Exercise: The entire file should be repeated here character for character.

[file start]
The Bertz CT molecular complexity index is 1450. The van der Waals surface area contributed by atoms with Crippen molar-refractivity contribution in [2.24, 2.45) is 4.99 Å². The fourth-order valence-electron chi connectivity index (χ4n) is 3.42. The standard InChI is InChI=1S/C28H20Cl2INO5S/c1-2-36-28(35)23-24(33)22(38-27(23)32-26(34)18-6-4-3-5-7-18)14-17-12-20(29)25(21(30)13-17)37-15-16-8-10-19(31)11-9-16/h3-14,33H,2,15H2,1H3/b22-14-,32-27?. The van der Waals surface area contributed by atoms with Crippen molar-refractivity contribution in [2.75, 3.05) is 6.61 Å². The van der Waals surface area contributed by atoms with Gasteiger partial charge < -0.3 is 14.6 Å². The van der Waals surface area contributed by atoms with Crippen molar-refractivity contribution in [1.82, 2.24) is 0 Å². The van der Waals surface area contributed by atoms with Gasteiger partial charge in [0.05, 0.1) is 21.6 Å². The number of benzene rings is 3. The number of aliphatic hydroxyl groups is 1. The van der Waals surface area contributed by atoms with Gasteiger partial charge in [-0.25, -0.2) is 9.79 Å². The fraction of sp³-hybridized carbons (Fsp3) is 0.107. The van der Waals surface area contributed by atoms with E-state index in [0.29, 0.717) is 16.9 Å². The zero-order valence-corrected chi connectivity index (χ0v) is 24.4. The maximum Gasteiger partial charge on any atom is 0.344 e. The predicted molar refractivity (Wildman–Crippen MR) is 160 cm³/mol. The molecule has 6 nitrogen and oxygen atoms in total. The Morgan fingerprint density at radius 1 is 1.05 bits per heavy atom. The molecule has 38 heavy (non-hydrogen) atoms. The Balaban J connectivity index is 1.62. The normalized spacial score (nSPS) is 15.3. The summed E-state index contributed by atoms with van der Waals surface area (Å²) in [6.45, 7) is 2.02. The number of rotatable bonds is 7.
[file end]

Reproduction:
The Bertz CT molecular complexity index is 1450. The van der Waals surface area contributed by atoms with Crippen molar-refractivity contribution in [2.24, 2.45) is 4.99 Å². The fourth-order valence-electron chi connectivity index (χ4n) is 3.42. The standard InChI is InChI=1S/C28H20Cl2INO5S/c1-2-36-28(35)23-24(33)22(38-27(23)32-26(34)18-6-4-3-5-7-18)14-17-12-20(29)25(21(30)13-17)37-15-16-8-10-19(31)11-9-16/h3-14,33H,2,15H2,1H3/b22-14-,32-27?. The van der Waals surface area contributed by atoms with Crippen molar-refractivity contribution in [2.75, 3.05) is 6.61 Å². The van der Waals surface area contributed by atoms with Gasteiger partial charge < -0.3 is 14.6 Å². The van der Waals surface area contributed by atoms with Crippen molar-refractivity contribution in [1.82, 2.24) is 0 Å². The van der Waals surface area contributed by atoms with Gasteiger partial charge in [0.05, 0.1) is 21.6 Å². The number of benzene rings is 3. The number of aliphatic hydroxyl groups is 1. The van der Waals surface area contributed by atoms with Gasteiger partial charge in [-0.25, -0.2) is 9.79 Å². The fraction of sp³-hybridized carbons (Fsp3) is 0.107. The van der Waals surface area contributed by atoms with E-state index in [0.29, 0.717) is 16.9 Å². The zero-order valence-corrected chi connectivity index (χ0v) is 24.4. The maximum Gasteiger partial charge on any atom is 0.344 e. The predicted molar refractivity (Wildman–Crippen MR) is 160 cm³/mol. The molecule has 6 nitrogen and oxygen atoms in total. The Morgan fingerprint density at radius 1 is 1.05 bits per heavy atom. The molecule has 38 heavy (non-hydrogen) atoms. The Balaban J connectivity index is 1.62. The normalized spacial score (nSPS) is 15.3. The summed E-state index contributed by atoms with van der Waals surface area (Å²) in [6.45, 7) is 2.02. The number of rotatable bonds is 7.